Tea industry: Mechanisation the way forward - Past Chairman, Planters’ Association | Sunday Observer

Tea industry: Mechanisation the way forward - Past Chairman, Planters’ Association

11 October, 2020
There was an improvement in tea auction prices during the latter part of the financial year .
There was an improvement in tea auction prices during the latter part of the financial year .

As a result of the efforts of the government and the stakeholders, the plantation sector was the only industry which contributed to the foreign exchange earnings of the country during the initial phase of the pandemic, said Planters’ Association of Ceylon past Chairman Sunil Poholiyadde at the Annual General Meeting of the Association at the BMICH recently.

He said during this time there were several measures which they were compelled to take to ensure continuity. One of the most remarkable was the conversion of tea auctions from the outcry system carried out for over a century into an e-auction which has since become part of the new normal.

Rubber auctions were also hampered by the pandemic, but they too quickly resumed the traditional auction with a break of only six weeks. We need to thank the Colombo Rubber Traders’ Association for the initiative taken by them.

The Chairman made a brief summary on the performance of individual crops.


Where the tea industry is concerned, we continued to see a dip in prices which commenced with the glyphosate issue in 2015. With other countries becoming increasingly stringent on certain MRL (Minimum Residual Level) issues, we have - to a great extent - lost ground in strong and valuable markets, especially in Japan, which in turn has had a negative impact at the auctions.

Sunil Poholiyadde

However, during the latter part of the financial year, there was an improvement in tea auction prices, mainly connected to the disruptions caused by Covid-19, where the production of many countries was restricted.

Demand for tea has also increased – particularly during the initial phases of the pandemic, partially as a result of the fact that tea is a beverage which has been found to contain properties that science has found to be beneficial to boosting the immune system, which may help prevent the spread of Covid-19.

Where production is concerned, the tea industry in Sri Lanka went through a difficult period with the continuation of the drought conditions. This past year, our industry recorded one of the worst such droughts in the past two decades. This too had the effect of boosting the price – given the resulting supply-demand dynamics.

However, the market has since declined by almost Rs. 100, as compared to prices prevailing in and around April-May. This drop was most acutely felt in the high-grown tea segment, where RPCs account for the majority of production, while the low grown leafy teas have appreciated in price. Even today, there is a difference of almost Rs. 100 in the price between the high-grown western teas against the low-grown leafy teas.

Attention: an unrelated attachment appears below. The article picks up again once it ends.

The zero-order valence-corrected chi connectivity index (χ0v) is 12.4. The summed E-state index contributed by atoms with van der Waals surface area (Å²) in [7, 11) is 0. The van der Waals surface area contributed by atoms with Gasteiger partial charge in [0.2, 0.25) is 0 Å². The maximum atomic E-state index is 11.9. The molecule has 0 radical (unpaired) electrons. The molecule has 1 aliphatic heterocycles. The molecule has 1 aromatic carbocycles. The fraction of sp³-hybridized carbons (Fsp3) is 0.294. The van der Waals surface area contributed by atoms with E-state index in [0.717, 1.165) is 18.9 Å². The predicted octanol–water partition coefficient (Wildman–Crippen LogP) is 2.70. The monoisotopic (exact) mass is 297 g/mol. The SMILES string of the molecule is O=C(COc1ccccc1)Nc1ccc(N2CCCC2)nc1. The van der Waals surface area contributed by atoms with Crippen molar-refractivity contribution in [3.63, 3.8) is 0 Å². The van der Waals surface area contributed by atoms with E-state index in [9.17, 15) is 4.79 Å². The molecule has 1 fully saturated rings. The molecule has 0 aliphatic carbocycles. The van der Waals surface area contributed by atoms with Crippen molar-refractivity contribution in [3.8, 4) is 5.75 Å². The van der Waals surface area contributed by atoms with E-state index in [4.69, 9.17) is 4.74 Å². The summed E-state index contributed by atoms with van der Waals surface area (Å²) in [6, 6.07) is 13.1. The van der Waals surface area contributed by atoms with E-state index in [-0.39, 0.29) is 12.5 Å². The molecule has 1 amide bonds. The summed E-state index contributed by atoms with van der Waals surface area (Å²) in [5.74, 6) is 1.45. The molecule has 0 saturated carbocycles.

Although there is a lot of misconceptions and misinformation circulating on the topic of replanting, with regard to the RPCs, we are proud to say that since privatisation, it has been RPCs which have replanted 60% of VP tea standing, at more than twice the rate of replanting undertaken during the same period by tea smallholders. It is also vital to note that this has been accomplished by RPCs without any of the assistance in terms of grants, and lower costs which are available to smallholders.

RPCs have also been responsible for the replanting of an entire generation of rubber, 20 hectares of fuel wood, oil palm and other export generating economic crops.

Another critical issue where tea is concerned relates to the severe shortage of workers. Today our workforce has reduced by almost 50% in the high-grown tea sector since many of the younger generation do not want to be workers on a plantation. Therefore, the only way forward would be for the pursuit of greater mechanisation which would also help to increase productivity.


The national production of rubber keeps declining, mainly due to the poor prices which have continued for over the past eight years. You may recall that the prices of natural rubber in and around 2012 increased to almost Rs. 600. Unfortunately, these high prices only prevailed for about two years, and thereafter, declined to almost Rs. 200, which had the effect of making the industry uneconomical.

These dynamics forced many smallholders to stay out of production.However, since the RPCs have a permanent labour cadre, they were forced to offer work and harvest latex in order to keep the workers employed even though the cost of production is much higher than the sales average at auction.

There were three wage negotiations. At each instance, the wages increased despite prices remaining essentially static over this period.

Oil palm

The oil palm industry commenced in this country over 50 years ago. Given the success of these projects, the plantation companies working in close consultation with the Government had chosen oil palm as a third mainstream plantation crop to pursue for diversification.

These strategies were consolidated with acceptance by the Government of the need to increase sustainable oil palm cultivation up to 20,000 hectares.

Unfortunately, after having completed almost 11,000 hectares of this expansion, there is now a ban on any further planting or replanting of oil palm. This is again due to numerous misconceptions regarding environmental hazards.

On numerous occasions, our association has called on those who oppose oil palm cultivation on such grounds to produce the evidence on which they have made such claims so that we might be able to objectively consider the merits of such claims and take policy decisions that are first and foremost grounded in science. To this day such evidence has not been forthcoming. We can only conclude in this instance that absence of evidence does in fact constitute evidence of absence.